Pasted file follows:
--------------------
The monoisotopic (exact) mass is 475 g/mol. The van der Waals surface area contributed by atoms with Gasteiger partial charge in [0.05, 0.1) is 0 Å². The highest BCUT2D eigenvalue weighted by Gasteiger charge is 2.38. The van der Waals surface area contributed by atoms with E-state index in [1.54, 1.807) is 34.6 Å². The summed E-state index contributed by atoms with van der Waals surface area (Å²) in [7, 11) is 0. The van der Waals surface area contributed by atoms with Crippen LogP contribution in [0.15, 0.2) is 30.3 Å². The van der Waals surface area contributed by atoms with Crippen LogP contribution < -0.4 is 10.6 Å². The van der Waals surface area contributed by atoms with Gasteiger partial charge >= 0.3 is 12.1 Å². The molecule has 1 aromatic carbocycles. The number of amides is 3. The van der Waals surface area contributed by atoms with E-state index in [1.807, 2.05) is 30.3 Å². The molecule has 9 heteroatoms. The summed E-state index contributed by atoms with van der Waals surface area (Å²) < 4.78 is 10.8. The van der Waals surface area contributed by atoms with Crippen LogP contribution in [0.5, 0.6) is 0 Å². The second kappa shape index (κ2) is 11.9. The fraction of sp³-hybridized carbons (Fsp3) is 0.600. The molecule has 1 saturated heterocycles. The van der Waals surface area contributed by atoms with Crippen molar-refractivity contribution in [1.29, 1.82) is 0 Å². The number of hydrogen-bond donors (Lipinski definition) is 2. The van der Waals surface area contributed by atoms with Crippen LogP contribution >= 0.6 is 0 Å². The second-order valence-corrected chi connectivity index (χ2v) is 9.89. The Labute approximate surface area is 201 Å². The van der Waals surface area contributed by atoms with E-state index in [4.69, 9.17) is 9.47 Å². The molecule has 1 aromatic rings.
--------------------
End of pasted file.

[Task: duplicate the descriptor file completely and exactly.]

The monoisotopic (exact) mass is 475 g/mol. The van der Waals surface area contributed by atoms with Gasteiger partial charge in [0.05, 0.1) is 0 Å². The highest BCUT2D eigenvalue weighted by Gasteiger charge is 2.38. The van der Waals surface area contributed by atoms with E-state index in [1.54, 1.807) is 34.6 Å². The summed E-state index contributed by atoms with van der Waals surface area (Å²) in [7, 11) is 0. The van der Waals surface area contributed by atoms with Crippen LogP contribution in [0.15, 0.2) is 30.3 Å². The van der Waals surface area contributed by atoms with Crippen LogP contribution < -0.4 is 10.6 Å². The van der Waals surface area contributed by atoms with Gasteiger partial charge >= 0.3 is 12.1 Å². The molecule has 1 aromatic carbocycles. The number of amides is 3. The van der Waals surface area contributed by atoms with E-state index in [1.807, 2.05) is 30.3 Å². The molecule has 9 heteroatoms. The summed E-state index contributed by atoms with van der Waals surface area (Å²) < 4.78 is 10.8. The van der Waals surface area contributed by atoms with Crippen LogP contribution in [0.5, 0.6) is 0 Å². The second kappa shape index (κ2) is 11.9. The fraction of sp³-hybridized carbons (Fsp3) is 0.600. The molecule has 1 saturated heterocycles. The van der Waals surface area contributed by atoms with Crippen molar-refractivity contribution in [1.29, 1.82) is 0 Å². The number of hydrogen-bond donors (Lipinski definition) is 2. The van der Waals surface area contributed by atoms with Crippen LogP contribution >= 0.6 is 0 Å². The second-order valence-corrected chi connectivity index (χ2v) is 9.89. The Labute approximate surface area is 201 Å². The van der Waals surface area contributed by atoms with E-state index in [4.69, 9.17) is 9.47 Å². The molecule has 1 aromatic rings.